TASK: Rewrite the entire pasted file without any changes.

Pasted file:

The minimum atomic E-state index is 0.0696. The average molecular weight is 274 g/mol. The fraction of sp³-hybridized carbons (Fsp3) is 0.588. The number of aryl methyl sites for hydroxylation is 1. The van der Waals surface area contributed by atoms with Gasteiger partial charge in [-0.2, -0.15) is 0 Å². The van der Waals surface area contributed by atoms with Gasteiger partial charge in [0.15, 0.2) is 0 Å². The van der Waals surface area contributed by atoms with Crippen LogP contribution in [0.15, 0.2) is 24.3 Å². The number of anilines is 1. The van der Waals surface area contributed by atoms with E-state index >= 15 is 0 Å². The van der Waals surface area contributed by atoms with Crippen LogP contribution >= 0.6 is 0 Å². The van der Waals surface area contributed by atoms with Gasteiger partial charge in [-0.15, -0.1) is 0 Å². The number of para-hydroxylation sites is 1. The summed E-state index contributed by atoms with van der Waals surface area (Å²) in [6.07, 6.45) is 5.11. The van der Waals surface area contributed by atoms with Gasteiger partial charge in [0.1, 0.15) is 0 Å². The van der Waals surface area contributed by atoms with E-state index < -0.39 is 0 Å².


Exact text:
The minimum atomic E-state index is 0.0696. The average molecular weight is 274 g/mol. The fraction of sp³-hybridized carbons (Fsp3) is 0.588. The number of aryl methyl sites for hydroxylation is 1. The van der Waals surface area contributed by atoms with Gasteiger partial charge in [-0.2, -0.15) is 0 Å². The van der Waals surface area contributed by atoms with Gasteiger partial charge in [0.15, 0.2) is 0 Å². The van der Waals surface area contributed by atoms with Crippen LogP contribution in [0.15, 0.2) is 24.3 Å². The number of anilines is 1. The van der Waals surface area contributed by atoms with E-state index >= 15 is 0 Å². The van der Waals surface area contributed by atoms with Crippen LogP contribution >= 0.6 is 0 Å². The van der Waals surface area contributed by atoms with Gasteiger partial charge in [-0.15, -0.1) is 0 Å². The number of para-hydroxylation sites is 1. The summed E-state index contributed by atoms with van der Waals surface area (Å²) in [6.07, 6.45) is 5.11. The van der Waals surface area contributed by atoms with Gasteiger partial charge in [0.1, 0.15) is 0 Å². The van der Waals surface area contributed by atoms with E-state index < -0.39 is 0 Å².